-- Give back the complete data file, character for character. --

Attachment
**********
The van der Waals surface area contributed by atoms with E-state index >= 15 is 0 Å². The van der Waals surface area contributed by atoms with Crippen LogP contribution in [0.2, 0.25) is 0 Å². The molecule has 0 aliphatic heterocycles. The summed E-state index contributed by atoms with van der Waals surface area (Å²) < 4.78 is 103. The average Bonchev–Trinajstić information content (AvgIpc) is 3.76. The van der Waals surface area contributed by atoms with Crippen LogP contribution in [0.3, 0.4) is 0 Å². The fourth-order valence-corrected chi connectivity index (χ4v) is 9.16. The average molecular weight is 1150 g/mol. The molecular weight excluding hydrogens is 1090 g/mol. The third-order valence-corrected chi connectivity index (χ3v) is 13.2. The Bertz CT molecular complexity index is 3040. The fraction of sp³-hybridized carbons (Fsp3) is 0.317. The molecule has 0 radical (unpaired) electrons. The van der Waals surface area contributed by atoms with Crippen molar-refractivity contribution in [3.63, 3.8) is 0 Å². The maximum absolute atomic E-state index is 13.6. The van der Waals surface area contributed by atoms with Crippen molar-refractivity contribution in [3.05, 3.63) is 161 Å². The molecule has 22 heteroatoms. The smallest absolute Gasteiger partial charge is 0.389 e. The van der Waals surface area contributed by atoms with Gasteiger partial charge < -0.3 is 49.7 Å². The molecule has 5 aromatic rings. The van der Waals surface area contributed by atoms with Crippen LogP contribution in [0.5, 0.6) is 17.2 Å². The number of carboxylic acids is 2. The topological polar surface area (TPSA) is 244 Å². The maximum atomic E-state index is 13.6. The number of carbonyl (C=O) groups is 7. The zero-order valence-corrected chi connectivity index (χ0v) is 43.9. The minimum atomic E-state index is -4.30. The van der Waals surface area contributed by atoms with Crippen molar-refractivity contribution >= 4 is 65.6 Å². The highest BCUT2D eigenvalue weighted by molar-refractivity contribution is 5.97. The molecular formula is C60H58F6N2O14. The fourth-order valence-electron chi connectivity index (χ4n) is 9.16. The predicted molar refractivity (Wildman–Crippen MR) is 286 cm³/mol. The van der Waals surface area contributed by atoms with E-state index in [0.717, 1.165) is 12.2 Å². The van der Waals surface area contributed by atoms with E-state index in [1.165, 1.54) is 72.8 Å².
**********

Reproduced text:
The van der Waals surface area contributed by atoms with E-state index >= 15 is 0 Å². The van der Waals surface area contributed by atoms with Crippen LogP contribution in [0.2, 0.25) is 0 Å². The molecule has 0 aliphatic heterocycles. The summed E-state index contributed by atoms with van der Waals surface area (Å²) < 4.78 is 103. The average Bonchev–Trinajstić information content (AvgIpc) is 3.76. The van der Waals surface area contributed by atoms with Crippen LogP contribution in [0.3, 0.4) is 0 Å². The fourth-order valence-corrected chi connectivity index (χ4v) is 9.16. The average molecular weight is 1150 g/mol. The molecular weight excluding hydrogens is 1090 g/mol. The third-order valence-corrected chi connectivity index (χ3v) is 13.2. The Bertz CT molecular complexity index is 3040. The fraction of sp³-hybridized carbons (Fsp3) is 0.317. The molecule has 0 radical (unpaired) electrons. The van der Waals surface area contributed by atoms with Crippen molar-refractivity contribution in [3.63, 3.8) is 0 Å². The maximum absolute atomic E-state index is 13.6. The van der Waals surface area contributed by atoms with Crippen molar-refractivity contribution in [3.05, 3.63) is 161 Å². The molecule has 22 heteroatoms. The smallest absolute Gasteiger partial charge is 0.389 e. The van der Waals surface area contributed by atoms with Gasteiger partial charge < -0.3 is 49.7 Å². The molecule has 5 aromatic rings. The van der Waals surface area contributed by atoms with Crippen LogP contribution in [0.5, 0.6) is 17.2 Å². The number of carboxylic acids is 2. The topological polar surface area (TPSA) is 244 Å². The maximum atomic E-state index is 13.6. The number of carbonyl (C=O) groups is 7. The zero-order valence-corrected chi connectivity index (χ0v) is 43.9. The minimum atomic E-state index is -4.30. The van der Waals surface area contributed by atoms with Crippen molar-refractivity contribution >= 4 is 65.6 Å². The highest BCUT2D eigenvalue weighted by molar-refractivity contribution is 5.97. The molecular formula is C60H58F6N2O14. The fourth-order valence-electron chi connectivity index (χ4n) is 9.16. The predicted molar refractivity (Wildman–Crippen MR) is 286 cm³/mol. The van der Waals surface area contributed by atoms with E-state index in [0.717, 1.165) is 12.2 Å². The van der Waals surface area contributed by atoms with E-state index in [1.165, 1.54) is 72.8 Å².